November 28, 2012, 3:04 pm
As one semester or quarter is coming to a close, a ProfHacker’s s thoughts inevitably turn to the next. Unless that ProfHacker is a Chair or Director of Undergraduate Studies who is responsible for planning the courses and schedules for the entire following academic year.
As a new, alt-ac faculty member in my department, I’ve recently become acquainted with how we go about this scheduling process. The DUS sends out a Word document as an attachment with six questions, ranging from asking about which core course the faculty member would prefer to teach, to graduate seminars, and the preferred time slots in which that teaching will happen. Faculty members type up their responses on the form and then return them electronically or printed out to the DUS, who then gets to work planning the schedule.
Someone in our department recently suggested that there could be a more efficient way…
May 31, 2012, 3:00 pm
A few weeks ago, I wrote to announce the Digital Humanities Winter Institute. While I wanted to make sure as many people know about this training opportunity as possible, I was also personally interested. I’m lucky enough to have some professional development funds for next year, and I thought that this could be a great opportunity to put those funds to use while learning R.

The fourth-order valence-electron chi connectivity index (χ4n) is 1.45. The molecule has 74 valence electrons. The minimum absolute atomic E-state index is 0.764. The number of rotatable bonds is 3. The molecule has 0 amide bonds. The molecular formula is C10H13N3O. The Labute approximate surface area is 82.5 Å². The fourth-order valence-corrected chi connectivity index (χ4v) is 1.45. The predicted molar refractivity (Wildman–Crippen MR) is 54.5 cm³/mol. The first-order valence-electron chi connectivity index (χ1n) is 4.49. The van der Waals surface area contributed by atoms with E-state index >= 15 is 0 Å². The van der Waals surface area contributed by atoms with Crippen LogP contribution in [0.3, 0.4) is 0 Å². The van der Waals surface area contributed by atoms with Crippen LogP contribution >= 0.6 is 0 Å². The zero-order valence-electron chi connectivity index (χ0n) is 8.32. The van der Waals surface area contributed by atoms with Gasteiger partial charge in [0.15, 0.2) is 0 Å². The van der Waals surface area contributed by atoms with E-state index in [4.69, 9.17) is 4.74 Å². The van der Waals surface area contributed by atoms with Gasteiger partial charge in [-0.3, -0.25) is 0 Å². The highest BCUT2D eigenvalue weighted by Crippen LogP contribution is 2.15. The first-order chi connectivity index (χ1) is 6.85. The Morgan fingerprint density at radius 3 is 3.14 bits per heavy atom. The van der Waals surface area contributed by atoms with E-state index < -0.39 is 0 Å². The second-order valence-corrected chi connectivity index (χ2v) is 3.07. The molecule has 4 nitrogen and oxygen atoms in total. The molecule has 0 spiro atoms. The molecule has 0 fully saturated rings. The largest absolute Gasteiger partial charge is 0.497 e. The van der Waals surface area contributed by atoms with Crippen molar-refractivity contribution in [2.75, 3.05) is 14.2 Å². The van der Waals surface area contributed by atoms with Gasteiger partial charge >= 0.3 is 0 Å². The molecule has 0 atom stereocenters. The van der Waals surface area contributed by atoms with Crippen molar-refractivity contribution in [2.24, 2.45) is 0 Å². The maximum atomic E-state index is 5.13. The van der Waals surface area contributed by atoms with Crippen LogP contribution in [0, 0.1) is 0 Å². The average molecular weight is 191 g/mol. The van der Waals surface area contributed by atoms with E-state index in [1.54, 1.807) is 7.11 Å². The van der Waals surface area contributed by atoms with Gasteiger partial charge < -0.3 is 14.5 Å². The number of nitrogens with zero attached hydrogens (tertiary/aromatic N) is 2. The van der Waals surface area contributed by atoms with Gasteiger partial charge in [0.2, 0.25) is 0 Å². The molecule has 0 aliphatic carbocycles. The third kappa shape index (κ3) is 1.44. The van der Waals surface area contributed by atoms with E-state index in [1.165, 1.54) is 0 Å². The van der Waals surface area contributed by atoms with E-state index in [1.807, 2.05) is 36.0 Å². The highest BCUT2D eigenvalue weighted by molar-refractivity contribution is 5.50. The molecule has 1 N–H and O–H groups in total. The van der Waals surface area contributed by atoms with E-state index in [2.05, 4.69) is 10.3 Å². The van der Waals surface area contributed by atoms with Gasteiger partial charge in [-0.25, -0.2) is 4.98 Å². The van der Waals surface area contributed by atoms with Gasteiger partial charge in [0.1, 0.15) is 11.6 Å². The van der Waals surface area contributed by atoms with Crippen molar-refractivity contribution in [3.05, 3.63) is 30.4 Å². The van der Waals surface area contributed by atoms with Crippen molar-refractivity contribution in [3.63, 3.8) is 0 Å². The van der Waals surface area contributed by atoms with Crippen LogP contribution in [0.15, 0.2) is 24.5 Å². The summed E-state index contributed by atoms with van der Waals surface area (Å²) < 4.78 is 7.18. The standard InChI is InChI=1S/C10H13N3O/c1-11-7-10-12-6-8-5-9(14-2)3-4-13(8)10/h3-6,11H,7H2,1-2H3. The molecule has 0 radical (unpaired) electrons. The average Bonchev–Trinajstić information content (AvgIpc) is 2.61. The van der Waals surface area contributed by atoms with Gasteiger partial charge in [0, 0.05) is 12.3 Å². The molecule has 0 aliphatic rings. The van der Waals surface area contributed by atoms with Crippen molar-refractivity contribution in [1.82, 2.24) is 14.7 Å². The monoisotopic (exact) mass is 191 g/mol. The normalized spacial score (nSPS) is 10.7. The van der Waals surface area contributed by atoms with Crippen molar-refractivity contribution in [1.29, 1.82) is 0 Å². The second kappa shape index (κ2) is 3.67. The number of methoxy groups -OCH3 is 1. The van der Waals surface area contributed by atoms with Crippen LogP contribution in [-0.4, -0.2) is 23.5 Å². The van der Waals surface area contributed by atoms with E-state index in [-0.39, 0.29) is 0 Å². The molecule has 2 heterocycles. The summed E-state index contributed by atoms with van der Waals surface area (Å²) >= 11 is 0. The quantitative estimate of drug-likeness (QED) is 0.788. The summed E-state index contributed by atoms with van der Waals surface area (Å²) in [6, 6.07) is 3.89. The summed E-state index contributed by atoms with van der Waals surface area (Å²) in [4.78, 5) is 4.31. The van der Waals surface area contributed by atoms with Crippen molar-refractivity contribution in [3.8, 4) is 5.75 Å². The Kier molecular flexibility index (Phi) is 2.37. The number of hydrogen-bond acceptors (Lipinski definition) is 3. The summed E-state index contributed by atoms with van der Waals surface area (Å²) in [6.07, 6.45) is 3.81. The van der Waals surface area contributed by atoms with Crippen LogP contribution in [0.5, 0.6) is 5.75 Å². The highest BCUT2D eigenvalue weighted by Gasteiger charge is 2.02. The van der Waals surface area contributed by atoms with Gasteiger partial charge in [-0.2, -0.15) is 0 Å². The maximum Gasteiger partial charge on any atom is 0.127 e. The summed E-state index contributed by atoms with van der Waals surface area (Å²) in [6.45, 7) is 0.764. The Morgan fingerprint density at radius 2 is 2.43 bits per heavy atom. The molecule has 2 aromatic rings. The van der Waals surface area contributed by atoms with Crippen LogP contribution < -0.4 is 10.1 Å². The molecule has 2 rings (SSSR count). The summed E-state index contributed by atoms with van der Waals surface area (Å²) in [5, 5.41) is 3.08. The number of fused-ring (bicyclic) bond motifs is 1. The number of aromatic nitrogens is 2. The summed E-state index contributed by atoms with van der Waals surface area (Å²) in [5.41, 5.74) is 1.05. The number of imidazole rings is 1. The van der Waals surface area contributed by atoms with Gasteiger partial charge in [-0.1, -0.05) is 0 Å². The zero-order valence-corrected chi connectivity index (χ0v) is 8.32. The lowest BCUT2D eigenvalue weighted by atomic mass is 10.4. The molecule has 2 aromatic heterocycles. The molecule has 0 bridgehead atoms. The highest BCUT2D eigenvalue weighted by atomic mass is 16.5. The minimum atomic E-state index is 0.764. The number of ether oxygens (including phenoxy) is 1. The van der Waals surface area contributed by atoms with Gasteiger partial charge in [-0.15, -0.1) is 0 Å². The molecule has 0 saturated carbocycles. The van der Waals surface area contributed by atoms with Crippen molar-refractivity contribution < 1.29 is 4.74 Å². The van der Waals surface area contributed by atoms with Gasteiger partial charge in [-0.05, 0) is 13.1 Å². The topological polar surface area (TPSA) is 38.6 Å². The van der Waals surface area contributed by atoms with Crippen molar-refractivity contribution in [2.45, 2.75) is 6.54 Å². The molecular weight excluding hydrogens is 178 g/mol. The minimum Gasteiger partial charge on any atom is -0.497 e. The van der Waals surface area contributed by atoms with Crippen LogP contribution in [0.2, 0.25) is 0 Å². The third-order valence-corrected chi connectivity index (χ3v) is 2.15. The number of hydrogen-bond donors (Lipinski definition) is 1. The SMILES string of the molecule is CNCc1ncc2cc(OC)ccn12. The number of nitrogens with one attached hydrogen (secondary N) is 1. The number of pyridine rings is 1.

All of that changed, however, when I looked pulled up the DHWI dates on my calendar. Running from 7-11 January, the Institute starts the day after the 2013 MLA ends. Since I’ve already committed to be at the 2013 MLA, and because I’m co-leading a pre-convention workshop, I will be flying to Boston on 2 January; attending the DHWI would mean that I would be away from home for 10 full days. And as a father of three and a husband of one, I knew that such a proposal would not pass the approval process. Just for…
April 23, 2012, 3:00 pm
Counting down the days to summer never gets old, even if the relative freedom of childhood is long behind. There’s an unfortunate set of expectations from outsiders looking in at our summers in academia, which can appear to be limitless. Sometimes, we even fall into that trap ourselves, imagining how every project, every exercise goal, will somehow be manageable during these short months. As Mark Sample observed on Twitter the other day, “Summer already feels like it’s slipping away and it hasn’t even begun yet.”
If this feeling sounds familiar, as it certainly is to me, this might be a good time to take stock of your summer before it’s already gone. The illusion of the endless summer can be dangerous. For many, especially in alt-ac or contractual and staff positions, it’s a complete falsehood: summer classes and administrative work can mean more scheduled time than ever, and of…
August 9, 2011, 8:00 am
For many of us, August marks a time of transition as summer winds down and the fall academic term begins. With that transition frequently come changes in schedule: sleep and wake times, meal planning, commuting, work schedules, and recreation activities may all be affected by new schedules for you and/or other members of your household.
As you begin to plan for these changes, it can be helpful to look at what’s currently working well for you — even (especially) if you think that your summer routines can’t possibly extend into the fall.
What is a routine
A routine is simply a sequence of actions that you perform each day. You probably don’t have to think too hard each morning about how to take a shower, brush your teeth, and get dressed for the day. With repetition, many of the tasks in your routine become habits, like brushing your teeth, something you can do without thinking …